According to the WHO, more than 50% of the member countries who have implemented the telehealth policy as proposed have also developed a specific national telehealth policy in their health sector. Approximately 75% of these countries currently have a teleradiology program, with about half reporting a telepathology program, a teledermatology program, and a remote patient monitoring program. In essence, telehealth is continuously rebranding the mode of healthcare delivery in these countries while also championing advances in their healthcare facilities.
Barriers to telehealth as a system of healthcare delivery
Barriers currently identified with the global telehealth initiatives borders heavily on reliable data transmission between the patient and the healthcare professional. Lack of the necessary infrastructures required for easy data transmission defeats the primary objective of remote healthcare delivery. In the same vein, the lack of infrastructures and installation needed for data processing and storage has been identified as another barrier to telehealth.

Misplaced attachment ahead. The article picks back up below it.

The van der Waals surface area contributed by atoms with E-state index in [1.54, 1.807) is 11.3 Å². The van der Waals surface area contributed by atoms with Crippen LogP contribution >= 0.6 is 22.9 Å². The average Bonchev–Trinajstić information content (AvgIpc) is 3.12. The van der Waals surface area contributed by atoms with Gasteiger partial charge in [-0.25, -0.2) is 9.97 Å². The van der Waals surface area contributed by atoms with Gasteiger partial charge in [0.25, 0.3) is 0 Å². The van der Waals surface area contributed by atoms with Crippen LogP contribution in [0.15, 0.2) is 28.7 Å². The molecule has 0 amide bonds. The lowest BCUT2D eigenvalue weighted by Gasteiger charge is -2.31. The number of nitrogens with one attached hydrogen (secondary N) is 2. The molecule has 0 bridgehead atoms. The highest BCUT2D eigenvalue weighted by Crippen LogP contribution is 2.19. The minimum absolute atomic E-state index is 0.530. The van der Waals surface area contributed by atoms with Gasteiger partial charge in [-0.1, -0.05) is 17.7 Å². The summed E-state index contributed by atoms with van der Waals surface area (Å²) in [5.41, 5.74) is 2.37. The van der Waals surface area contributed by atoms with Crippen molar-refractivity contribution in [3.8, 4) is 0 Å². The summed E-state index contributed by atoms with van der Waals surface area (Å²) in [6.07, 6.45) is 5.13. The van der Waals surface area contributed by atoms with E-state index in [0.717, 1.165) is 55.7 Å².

Third world countries with an exploding population and a rapidly increasing aged population, adequate funding is needed to initiate telehealth for the citizenry. Inadequate funding delays infrastructural development in the health sector and adversely affect remote healthcare. In many countries, the lack of legislation or regulations offering legal coverage for telehealth. Supportive regulations are needed for the implementation of telehealth services and provide legal insurance coverage for patients managed on this program.
Solving the problems introduced by these barriers is expected to not only improve the reach of remote healthcare but also rebrand the global healthcare industry. The global telehealth market is estimated to grow at a Compound Annual Growth Rate of 23.4% during the forecast period, reaching $266.8 billion by 2026. The projected growth is expected to be fueled by increased demand for quality medical care, advancement in telecommunication technologies, increased patient awareness, and wide governmental support. A projected expansion of the telehealth sector is also expected to increase humanity’s chances of improving global healthcare indices.